“I chose the latter. What I’m trying to do is to live as fully and as deeply as I can in my time left. Just because I’m dying doesn’t mean I have to be taking. I can be giving, too.
“You know, some wise old yogi said, ‘Everyone knows they’re going to die, but nobody believes it.’ “
He raised his eyebrows. “Well, I believe it now. I know I will die. I just want to decide how. Raging? Screaming and kicking? Or maybe quietly, holding the hands of people I love? I’m not sure.”
He lifted the cake to his mouth, and chewed in a mushy mess. I smiled to myself. Back in college, we teased him behind his back for the sloppy way he ate. He was so enthusiastic, talking before he swallowed. I still can see him yakking through an egg salad sandwich, the little pieces of spit and egg spraying from his mouth as he talked. He was such a lovable slob. The whole time I knew him I had two overwhelming urges: to hug him, and to give him a napkin.
And here, in the kitchen of his final months, nothing had changed.
And everything had changed.
“So, you’ll come back?” he said, after we’d talked for hours and I readied to go.
“Sure, every week,” I joked.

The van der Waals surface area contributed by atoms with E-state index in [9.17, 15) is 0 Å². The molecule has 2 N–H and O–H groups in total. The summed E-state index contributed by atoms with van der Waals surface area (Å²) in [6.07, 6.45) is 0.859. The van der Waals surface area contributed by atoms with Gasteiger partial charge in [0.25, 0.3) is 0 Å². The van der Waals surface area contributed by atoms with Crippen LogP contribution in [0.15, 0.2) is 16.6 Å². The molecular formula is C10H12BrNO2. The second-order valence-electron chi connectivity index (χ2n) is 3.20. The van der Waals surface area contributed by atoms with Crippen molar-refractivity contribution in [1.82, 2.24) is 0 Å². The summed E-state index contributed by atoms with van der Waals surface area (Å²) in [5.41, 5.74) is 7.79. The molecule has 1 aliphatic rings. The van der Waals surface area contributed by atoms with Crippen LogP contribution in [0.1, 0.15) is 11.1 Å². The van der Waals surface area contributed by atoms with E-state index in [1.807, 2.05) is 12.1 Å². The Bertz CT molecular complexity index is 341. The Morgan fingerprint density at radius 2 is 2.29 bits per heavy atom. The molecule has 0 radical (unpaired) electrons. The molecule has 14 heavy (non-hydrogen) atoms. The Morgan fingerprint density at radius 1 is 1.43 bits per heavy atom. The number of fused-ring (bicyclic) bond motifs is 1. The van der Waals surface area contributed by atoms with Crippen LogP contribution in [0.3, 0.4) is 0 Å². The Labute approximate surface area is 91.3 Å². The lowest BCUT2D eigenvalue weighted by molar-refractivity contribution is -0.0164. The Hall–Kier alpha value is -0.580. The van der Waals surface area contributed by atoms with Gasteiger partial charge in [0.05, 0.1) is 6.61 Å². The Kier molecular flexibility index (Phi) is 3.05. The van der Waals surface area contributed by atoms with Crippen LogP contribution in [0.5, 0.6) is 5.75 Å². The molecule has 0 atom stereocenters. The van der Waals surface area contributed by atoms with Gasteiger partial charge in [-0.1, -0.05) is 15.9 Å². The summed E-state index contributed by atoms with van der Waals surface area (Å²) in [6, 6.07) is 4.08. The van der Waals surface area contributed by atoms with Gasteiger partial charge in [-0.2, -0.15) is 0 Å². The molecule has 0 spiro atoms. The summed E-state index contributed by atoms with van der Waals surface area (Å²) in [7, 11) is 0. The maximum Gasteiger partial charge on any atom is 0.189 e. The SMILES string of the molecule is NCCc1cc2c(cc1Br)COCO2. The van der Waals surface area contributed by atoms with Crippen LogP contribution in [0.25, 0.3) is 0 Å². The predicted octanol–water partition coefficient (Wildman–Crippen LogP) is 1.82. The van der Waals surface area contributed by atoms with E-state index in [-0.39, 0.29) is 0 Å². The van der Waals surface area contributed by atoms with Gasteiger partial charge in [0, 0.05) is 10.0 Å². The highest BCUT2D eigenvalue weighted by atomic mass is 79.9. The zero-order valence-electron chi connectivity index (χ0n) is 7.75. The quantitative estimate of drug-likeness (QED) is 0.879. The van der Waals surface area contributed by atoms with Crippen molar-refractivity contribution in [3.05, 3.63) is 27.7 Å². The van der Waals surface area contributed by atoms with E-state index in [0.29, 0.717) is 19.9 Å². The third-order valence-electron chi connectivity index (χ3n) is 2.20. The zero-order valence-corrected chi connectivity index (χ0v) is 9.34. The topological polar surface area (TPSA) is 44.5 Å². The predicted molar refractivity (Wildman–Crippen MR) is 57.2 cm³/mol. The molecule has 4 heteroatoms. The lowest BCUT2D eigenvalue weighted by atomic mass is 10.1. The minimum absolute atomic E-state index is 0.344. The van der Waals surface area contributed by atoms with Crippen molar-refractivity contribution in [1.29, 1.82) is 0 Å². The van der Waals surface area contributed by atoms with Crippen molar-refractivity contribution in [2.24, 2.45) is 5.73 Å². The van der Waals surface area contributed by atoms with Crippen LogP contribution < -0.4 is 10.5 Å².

“OK then, every week,” he said briskly. “For you, I’ll put aside the time. You were always one of the good ones.”
I left, flattered and confused. But I returned the very next week.
And every week thereafter.
I was officially enrolled. August
‘Life is with people’
The pine trees outside his office window were thick with green leaves. August was steamy. You could hear the lawn mowers off in the distance, and the sounds of children enjoying their summer vacation.
“Close the door, it’s a little cold,” he said.
I closed the door. But it was not cold. Morrie was in his special reclining chair in his office, which, by pressing a button, would rise or drop so his aides could lift him easier. The wheelchair now was difficult to take. His legs were useless, and he couldn’t lift his arms any higher than his face. The cost of being cared for at home was astronomical, and the insurance only covered a portion. So the disease was not only stealing his body, but most of his savings.